Montreal

All but greater Montreal region to be an orange zone after March break

Quebec Premier François Legault is scaling back public health restrictions in all but the Montreal region starting March 8, but vows that there will be more sports and outdoor activities allowed in the province's last red zones soon.

Government looks to loosen restrictions around show venues, sports and houses of worship in red zones

Quebec Premier François Legault says the government is working on a plan to gradually scale back public health measures farther across the province should the situation allow. (Ryan Remiorz/The Canadian Press)

Quebec Premier François Legault is scaling back public health restrictions in all but the Montreal region starting March 8, but vows that there will be more sports and outdoor activities allowed in the province's last red zones soon.

"There are no more increases in cases and hospitalizations," he said during a news conference Wednesday afternoon.

However, the health network is still strained in the Montreal region and, with COVID-19 variants on the rise, cases and hospitalizations are expected to go up soon.

"The vaccination is going well but we still have a few critical weeks ahead of us," Legault said.

Along with the island of Montreal, Laval, Montérégie, the Laurentians and the Lanaudière region will remain in red zones while the rest of the province will be allowed to once again hit the gym, dine at favourite restaurants and even stay out past 8 p.m., as long as people don't mind training alone or eating just with members of their own household.

Plus, they have to make it home by 9:30 p.m. because there's still a curfew, just not quite as early. 

Orange zones, under Quebec's colour-coded regional alert system, have fewer restrictions than red zones, but it's still not life as normal and there are several rules to follow when out and about.

For example, it is prohibited to have social visitors from another address, except for those who live alone.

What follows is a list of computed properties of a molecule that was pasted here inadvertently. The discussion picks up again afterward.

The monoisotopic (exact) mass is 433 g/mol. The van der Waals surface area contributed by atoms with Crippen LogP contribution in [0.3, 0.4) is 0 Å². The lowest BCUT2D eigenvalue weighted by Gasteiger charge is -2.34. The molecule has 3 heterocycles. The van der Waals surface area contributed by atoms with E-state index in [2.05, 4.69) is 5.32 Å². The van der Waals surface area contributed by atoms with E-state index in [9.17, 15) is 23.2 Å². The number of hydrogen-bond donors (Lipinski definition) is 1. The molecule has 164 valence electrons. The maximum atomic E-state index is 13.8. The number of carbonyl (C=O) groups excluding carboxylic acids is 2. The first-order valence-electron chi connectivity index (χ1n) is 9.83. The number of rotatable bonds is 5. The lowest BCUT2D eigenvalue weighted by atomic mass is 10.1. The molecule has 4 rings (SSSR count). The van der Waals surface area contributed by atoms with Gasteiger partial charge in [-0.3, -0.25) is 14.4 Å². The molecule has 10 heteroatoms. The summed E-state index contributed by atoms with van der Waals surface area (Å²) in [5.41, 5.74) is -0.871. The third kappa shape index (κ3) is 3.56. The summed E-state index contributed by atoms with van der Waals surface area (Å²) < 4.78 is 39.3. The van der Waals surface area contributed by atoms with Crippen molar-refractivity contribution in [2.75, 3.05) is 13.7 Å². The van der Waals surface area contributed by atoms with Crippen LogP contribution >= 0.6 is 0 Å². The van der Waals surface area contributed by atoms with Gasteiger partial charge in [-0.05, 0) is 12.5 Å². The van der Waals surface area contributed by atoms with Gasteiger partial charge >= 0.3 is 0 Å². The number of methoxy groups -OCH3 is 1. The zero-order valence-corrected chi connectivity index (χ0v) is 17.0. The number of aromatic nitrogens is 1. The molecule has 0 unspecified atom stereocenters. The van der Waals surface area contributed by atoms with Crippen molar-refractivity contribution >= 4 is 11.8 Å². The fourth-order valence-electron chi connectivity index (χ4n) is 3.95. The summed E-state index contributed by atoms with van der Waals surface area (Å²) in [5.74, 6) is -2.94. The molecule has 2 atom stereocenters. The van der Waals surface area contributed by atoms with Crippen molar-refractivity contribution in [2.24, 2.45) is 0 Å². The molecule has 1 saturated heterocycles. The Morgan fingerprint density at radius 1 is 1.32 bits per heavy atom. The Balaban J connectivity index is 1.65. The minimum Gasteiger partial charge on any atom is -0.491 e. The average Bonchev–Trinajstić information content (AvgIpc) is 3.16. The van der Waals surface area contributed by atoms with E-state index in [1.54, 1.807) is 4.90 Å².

Houses of worship will be allowed to welcome up to 100 people, but bars, breweries, taverns and casinos are all to remain closed.

Legault said the province is looking at ways to loosen restrictions around show venues and houses of worship in red zones.

Montreal's vaccination campaign is in full swing, but it will likely be some time before the Quebec government relaxes public health restrictions in the region. (Paul Chiasson/The Canadian Press)

The government will also allow extra-curricular activities and sports in schools — even in red zones — starting March 15. It is also in discussion with sports federations about how to resume sports more widely, but Legault said it's clear some sports cannot be allowed given the risk of transmission.

The premier said the government is working on a plan to gradually scale back public health measures farther across the province should the situation allow. However, the situation is not expected to improve any time soon.

Vaccination campaign in full swing

Though the province is working to vaccinate the population as fast as possible, with some 800,000 doses of the vaccine expected to arrive this month, an increase of cases is expected, Legault said.

That increase is expected to hit the Montreal region the hardest, he said.

Health Minister Christian Dubé said more information will be released on Thursday about how dire the situation is in the Montreal region's health network — how little leeway there is for a sudden spike in hospitalizations.

At this point, there is no way to know what will happen after March break, Legault said. After the holiday break, the province saw a significant increase in cases and hospitalizations, but if people did a better job of following the public health rules this time around, the increase won't be as bad, the premier said.

Dr. Horacio Arruda, Quebec's director of public health, says rules are being relaxed in some areas, but not lifted completely or they could be made red once again. (Paul Chiasson/The Canadian Press)

"We don't know what is going to happen in the coming weeks, after spring break," Legault said.

"There is a real risk of a third wave right now."

Only the regions farthest from Montreal have passed into the orange zone in recent weeks.

Those regions include: Outaouais, Saguenay—Lac-Saint-Jean, the Lower St-Lawrence, Abitibi-Témiscamingue, the North Shore, Northern Quebec, Gaspé and the Magdalen Islands.

Orange zones still have rules to follow

Starting March 8, some 40 per cent of Quebec residents will be in orange zones. A list of what is allowed in Quebec's orange zones can be found on public health's website.

Quebec's public health director, Dr. Horacio Arruda, said rules are being relaxed in orange zones, but there are still strict orders to follow as COVID-19 is still present in the community and the variants are particularly worrisome.

"There's no way to guarantee they won't go back to red in those regions," he said. "It's not a total lifting of regulations. Each person has a role to play."

All primary school students will still need to wear procedural masks, but in orange zones that rule is not applied. Legault said this regulation will not change and Quebec is not the only place applying such a regulation.

"We are still in a race against the clock," said Legault. "We definitely see the light at the end of tunnel. If we stick together, we can win."

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